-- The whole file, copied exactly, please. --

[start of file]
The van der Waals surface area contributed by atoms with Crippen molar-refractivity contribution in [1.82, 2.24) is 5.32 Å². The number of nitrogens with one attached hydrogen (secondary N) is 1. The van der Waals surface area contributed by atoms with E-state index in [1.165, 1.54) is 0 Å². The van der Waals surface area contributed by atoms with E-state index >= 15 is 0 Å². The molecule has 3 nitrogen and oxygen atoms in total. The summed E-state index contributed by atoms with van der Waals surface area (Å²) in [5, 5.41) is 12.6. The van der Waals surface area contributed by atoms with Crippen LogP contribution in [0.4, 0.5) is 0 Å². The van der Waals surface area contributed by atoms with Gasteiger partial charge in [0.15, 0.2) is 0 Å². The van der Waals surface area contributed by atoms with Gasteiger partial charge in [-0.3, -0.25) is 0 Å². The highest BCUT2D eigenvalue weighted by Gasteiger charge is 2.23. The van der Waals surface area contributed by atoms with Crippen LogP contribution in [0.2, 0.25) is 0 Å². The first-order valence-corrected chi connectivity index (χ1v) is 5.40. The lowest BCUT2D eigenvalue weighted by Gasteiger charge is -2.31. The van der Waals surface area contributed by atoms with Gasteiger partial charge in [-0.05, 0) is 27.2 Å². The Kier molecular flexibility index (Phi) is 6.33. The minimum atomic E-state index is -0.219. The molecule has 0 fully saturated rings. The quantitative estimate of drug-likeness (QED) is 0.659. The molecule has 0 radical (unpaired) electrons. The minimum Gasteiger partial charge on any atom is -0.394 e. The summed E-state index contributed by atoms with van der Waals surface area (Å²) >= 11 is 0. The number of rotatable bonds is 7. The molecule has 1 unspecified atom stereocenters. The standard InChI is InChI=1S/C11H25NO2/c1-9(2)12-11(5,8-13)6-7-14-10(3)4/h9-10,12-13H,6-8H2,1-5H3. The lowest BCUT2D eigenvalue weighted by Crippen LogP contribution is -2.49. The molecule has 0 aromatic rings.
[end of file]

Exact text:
The van der Waals surface area contributed by atoms with Crippen molar-refractivity contribution in [1.82, 2.24) is 5.32 Å². The number of nitrogens with one attached hydrogen (secondary N) is 1. The van der Waals surface area contributed by atoms with E-state index in [1.165, 1.54) is 0 Å². The van der Waals surface area contributed by atoms with E-state index >= 15 is 0 Å². The molecule has 3 nitrogen and oxygen atoms in total. The summed E-state index contributed by atoms with van der Waals surface area (Å²) in [5, 5.41) is 12.6. The van der Waals surface area contributed by atoms with Crippen LogP contribution in [0.4, 0.5) is 0 Å². The van der Waals surface area contributed by atoms with Gasteiger partial charge in [0.15, 0.2) is 0 Å². The van der Waals surface area contributed by atoms with Gasteiger partial charge in [-0.3, -0.25) is 0 Å². The highest BCUT2D eigenvalue weighted by Gasteiger charge is 2.23. The van der Waals surface area contributed by atoms with Crippen LogP contribution in [0.2, 0.25) is 0 Å². The first-order valence-corrected chi connectivity index (χ1v) is 5.40. The lowest BCUT2D eigenvalue weighted by Gasteiger charge is -2.31. The van der Waals surface area contributed by atoms with Gasteiger partial charge in [-0.05, 0) is 27.2 Å². The Kier molecular flexibility index (Phi) is 6.33. The minimum atomic E-state index is -0.219. The molecule has 0 fully saturated rings. The quantitative estimate of drug-likeness (QED) is 0.659. The molecule has 0 radical (unpaired) electrons. The minimum Gasteiger partial charge on any atom is -0.394 e. The summed E-state index contributed by atoms with van der Waals surface area (Å²) >= 11 is 0. The number of rotatable bonds is 7. The molecule has 1 unspecified atom stereocenters. The standard InChI is InChI=1S/C11H25NO2/c1-9(2)12-11(5,8-13)6-7-14-10(3)4/h9-10,12-13H,6-8H2,1-5H3. The lowest BCUT2D eigenvalue weighted by Crippen LogP contribution is -2.49. The molecule has 0 aromatic rings.